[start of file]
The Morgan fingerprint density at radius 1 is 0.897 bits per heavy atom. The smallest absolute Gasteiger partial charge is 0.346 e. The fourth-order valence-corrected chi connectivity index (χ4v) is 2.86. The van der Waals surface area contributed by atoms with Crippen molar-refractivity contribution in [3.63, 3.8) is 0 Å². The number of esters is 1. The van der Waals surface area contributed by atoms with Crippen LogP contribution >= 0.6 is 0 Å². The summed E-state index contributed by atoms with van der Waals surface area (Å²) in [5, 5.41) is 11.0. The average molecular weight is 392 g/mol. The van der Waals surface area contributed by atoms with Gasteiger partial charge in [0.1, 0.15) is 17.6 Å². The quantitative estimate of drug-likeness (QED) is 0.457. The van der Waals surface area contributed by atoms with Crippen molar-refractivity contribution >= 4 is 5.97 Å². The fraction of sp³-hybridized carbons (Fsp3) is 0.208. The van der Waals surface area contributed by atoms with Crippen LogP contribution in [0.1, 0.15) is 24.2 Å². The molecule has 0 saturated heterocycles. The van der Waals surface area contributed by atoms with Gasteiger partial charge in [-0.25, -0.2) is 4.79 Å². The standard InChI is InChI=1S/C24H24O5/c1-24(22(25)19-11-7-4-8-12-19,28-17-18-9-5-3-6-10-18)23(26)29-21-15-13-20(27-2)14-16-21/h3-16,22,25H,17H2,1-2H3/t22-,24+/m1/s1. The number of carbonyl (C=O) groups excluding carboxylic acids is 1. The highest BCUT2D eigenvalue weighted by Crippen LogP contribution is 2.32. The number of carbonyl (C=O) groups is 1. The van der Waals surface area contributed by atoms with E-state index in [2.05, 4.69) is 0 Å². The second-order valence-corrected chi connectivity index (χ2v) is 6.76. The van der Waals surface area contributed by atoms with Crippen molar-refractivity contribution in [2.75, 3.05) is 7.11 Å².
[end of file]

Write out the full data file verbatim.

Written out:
The Morgan fingerprint density at radius 1 is 0.897 bits per heavy atom. The smallest absolute Gasteiger partial charge is 0.346 e. The fourth-order valence-corrected chi connectivity index (χ4v) is 2.86. The van der Waals surface area contributed by atoms with Crippen molar-refractivity contribution in [3.63, 3.8) is 0 Å². The number of esters is 1. The van der Waals surface area contributed by atoms with Crippen LogP contribution >= 0.6 is 0 Å². The summed E-state index contributed by atoms with van der Waals surface area (Å²) in [5, 5.41) is 11.0. The average molecular weight is 392 g/mol. The van der Waals surface area contributed by atoms with Gasteiger partial charge in [0.1, 0.15) is 17.6 Å². The quantitative estimate of drug-likeness (QED) is 0.457. The van der Waals surface area contributed by atoms with Crippen molar-refractivity contribution >= 4 is 5.97 Å². The fraction of sp³-hybridized carbons (Fsp3) is 0.208. The van der Waals surface area contributed by atoms with Crippen LogP contribution in [0.1, 0.15) is 24.2 Å². The molecule has 0 saturated heterocycles. The van der Waals surface area contributed by atoms with Gasteiger partial charge in [-0.25, -0.2) is 4.79 Å². The standard InChI is InChI=1S/C24H24O5/c1-24(22(25)19-11-7-4-8-12-19,28-17-18-9-5-3-6-10-18)23(26)29-21-15-13-20(27-2)14-16-21/h3-16,22,25H,17H2,1-2H3/t22-,24+/m1/s1. The number of carbonyl (C=O) groups excluding carboxylic acids is 1. The highest BCUT2D eigenvalue weighted by Crippen LogP contribution is 2.32. The number of carbonyl (C=O) groups is 1. The van der Waals surface area contributed by atoms with E-state index in [2.05, 4.69) is 0 Å². The second-order valence-corrected chi connectivity index (χ2v) is 6.76. The van der Waals surface area contributed by atoms with Crippen molar-refractivity contribution in [2.75, 3.05) is 7.11 Å².